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Parking Lots Will Close Dec. 14, Jan. 14 For Essex Crossing Development

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If you park your car in the Broome Street lot managed by the Lower East Side Partnership, you will soon need to come up with a new plan.

The organization has run two lots (one for passenger cars, the other for commercial vehicles) during the past 50 years. But the parcels, located between Clinton and Norfolk streets, are part of the Essex Crossing development project. The Partnership just got word from the city, which owns the land, that the leases have been officially terminated through a court order.

Local businesses using the commercial parking lot will be required to clear out by 11:59 p.m. on Dec. 14. The neighboring lot for passenger vehicles will be able to stay open a little bit longer. It will be shut down at 11:59 p.m. on Jan. 14.

Lower East Side Partnership President Tim Laughlin tells us his organization has tried to give customers as much warning as possible, and he’s pushed to delay the closure. Laughlin said he’s expressed his concerns about shutting down the commercial lot so close to the holidays. At the same time, said Laughlin, he understands the need to keep the Essex Crossing construction project on schedule.  There are fewer than 20 vehicles using the commercial facility. A small number of cars using the commercial lot will be able to move over to the passenger lot in the time that remains before its mid-January closure.  Laughlin emphasized that the Partnership had no control over the timing of the lots’ closure — that the city’s Department of Housing Preservation and Development has been calling the shots.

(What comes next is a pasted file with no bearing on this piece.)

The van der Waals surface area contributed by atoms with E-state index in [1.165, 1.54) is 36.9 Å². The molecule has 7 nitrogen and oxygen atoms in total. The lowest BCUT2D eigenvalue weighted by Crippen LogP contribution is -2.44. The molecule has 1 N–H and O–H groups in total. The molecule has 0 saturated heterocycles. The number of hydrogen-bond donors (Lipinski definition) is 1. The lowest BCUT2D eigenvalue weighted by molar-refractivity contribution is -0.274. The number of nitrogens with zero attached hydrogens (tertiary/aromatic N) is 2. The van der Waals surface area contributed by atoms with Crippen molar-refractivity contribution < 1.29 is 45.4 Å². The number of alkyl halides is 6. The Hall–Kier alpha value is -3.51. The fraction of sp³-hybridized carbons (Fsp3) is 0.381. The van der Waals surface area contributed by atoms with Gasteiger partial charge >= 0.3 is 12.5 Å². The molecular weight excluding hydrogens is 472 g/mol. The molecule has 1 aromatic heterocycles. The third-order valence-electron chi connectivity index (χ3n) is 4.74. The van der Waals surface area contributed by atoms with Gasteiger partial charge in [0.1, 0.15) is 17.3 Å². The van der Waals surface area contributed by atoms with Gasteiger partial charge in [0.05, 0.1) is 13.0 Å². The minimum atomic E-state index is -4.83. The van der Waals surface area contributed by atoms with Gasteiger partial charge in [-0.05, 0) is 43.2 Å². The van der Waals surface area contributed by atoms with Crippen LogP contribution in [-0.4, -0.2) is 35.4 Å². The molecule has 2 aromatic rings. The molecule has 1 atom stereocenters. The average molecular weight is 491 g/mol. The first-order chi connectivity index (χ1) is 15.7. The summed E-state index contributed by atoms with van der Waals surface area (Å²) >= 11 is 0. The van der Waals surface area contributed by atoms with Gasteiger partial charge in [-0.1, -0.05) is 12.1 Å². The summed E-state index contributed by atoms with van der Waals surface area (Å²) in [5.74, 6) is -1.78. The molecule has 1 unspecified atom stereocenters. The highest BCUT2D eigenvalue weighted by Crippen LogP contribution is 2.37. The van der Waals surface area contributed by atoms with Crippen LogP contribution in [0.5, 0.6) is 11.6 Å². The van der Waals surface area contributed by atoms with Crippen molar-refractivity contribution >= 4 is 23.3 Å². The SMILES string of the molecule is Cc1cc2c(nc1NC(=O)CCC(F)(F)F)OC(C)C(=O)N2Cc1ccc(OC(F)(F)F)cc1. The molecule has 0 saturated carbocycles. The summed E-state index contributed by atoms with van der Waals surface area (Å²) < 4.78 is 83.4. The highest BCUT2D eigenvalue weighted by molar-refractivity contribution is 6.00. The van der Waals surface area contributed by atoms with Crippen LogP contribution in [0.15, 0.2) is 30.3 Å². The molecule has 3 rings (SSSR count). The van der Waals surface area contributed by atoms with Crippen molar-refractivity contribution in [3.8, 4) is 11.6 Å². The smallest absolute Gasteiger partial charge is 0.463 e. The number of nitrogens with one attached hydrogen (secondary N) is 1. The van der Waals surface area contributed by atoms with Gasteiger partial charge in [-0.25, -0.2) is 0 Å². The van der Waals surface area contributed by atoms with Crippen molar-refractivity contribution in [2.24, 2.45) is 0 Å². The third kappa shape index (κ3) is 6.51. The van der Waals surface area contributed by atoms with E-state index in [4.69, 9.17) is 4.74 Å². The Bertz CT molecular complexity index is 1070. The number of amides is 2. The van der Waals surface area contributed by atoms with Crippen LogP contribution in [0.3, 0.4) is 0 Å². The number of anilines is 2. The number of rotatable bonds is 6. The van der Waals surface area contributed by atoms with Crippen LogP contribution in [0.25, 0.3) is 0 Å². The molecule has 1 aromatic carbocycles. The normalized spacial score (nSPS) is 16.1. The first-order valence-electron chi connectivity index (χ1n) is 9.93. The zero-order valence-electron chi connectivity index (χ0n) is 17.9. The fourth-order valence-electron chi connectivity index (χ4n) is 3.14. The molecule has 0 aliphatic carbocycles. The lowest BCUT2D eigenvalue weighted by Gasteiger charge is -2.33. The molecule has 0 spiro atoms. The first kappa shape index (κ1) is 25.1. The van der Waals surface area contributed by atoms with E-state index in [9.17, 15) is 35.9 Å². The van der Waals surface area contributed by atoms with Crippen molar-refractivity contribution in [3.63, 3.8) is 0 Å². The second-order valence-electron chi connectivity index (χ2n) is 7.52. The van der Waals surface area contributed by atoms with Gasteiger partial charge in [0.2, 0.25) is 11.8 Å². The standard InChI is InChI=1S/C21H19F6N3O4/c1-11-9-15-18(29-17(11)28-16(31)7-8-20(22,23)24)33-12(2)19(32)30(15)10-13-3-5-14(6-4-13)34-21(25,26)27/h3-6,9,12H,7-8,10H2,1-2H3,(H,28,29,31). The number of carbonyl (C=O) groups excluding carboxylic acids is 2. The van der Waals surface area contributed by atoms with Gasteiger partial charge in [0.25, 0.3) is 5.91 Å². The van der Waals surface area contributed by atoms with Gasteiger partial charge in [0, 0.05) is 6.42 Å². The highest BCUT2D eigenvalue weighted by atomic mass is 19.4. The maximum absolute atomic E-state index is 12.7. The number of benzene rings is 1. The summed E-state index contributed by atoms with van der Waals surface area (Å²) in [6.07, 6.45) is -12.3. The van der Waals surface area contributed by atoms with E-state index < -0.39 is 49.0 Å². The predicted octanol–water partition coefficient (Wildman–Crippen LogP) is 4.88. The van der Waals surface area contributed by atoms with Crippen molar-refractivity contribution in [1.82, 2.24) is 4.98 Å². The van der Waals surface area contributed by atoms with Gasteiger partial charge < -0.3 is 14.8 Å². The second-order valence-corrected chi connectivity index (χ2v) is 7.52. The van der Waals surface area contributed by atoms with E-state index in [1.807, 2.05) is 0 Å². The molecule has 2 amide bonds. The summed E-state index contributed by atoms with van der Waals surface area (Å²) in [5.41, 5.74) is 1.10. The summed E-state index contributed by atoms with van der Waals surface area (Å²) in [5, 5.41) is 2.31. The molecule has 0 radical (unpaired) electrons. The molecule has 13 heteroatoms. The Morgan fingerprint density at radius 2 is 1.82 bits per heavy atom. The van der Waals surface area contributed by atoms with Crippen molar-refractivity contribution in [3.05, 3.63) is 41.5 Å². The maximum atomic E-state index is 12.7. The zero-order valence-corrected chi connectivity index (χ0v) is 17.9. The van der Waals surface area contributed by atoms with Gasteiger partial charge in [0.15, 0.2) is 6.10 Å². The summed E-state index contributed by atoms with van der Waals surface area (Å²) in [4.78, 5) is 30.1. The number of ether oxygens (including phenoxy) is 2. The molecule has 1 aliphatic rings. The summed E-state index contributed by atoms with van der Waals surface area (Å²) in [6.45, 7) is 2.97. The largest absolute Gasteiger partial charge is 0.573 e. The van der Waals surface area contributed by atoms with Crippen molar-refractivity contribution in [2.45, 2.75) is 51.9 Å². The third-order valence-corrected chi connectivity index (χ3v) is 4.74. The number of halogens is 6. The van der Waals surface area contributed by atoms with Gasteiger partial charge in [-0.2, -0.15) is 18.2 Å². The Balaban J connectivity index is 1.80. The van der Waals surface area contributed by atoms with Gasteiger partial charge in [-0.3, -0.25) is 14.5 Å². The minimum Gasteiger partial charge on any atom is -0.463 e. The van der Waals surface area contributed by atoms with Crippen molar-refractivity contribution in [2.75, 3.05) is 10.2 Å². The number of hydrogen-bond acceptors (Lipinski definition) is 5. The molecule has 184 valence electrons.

Rendering of Essex Crossing site 3 as seen from Broome Street. Image by Moso Studio.
Rendering of Essex Crossing site 3 as seen from Broome Street. Image by Moso Studio.

The parking lots are located on Essex Crossing sites 3 and 4. On site 3, the developers are planning a 14-story residential condo tower. On site 4, there will be a 25-story mixed-income rental tower. The buildings will include about 400,000 square feet of office space, as well as the subterranean Market Line, a large shopping pavilion.

The project is rising in the former Seward Park Urban Renewal Area. During years of community meetings, the Partnership supported the elimination of the parking lots. The organization depended on revenue from the lots, but stated that the trade-offs (more commercial activity and more apartments) were worthwhile and would ultimately help struggling small businesses.

In the first phase of Essex Crossing, parking lots on Ludlow, Attorney and Suffolk streets were closed. All together, there were about 500 parking lots on the Seward Park site. Community Board 3 advocated for 400 underground spaces as part of the development project, but it was not a requirement. The Essex Crossing team decided against replacing any of the parking.



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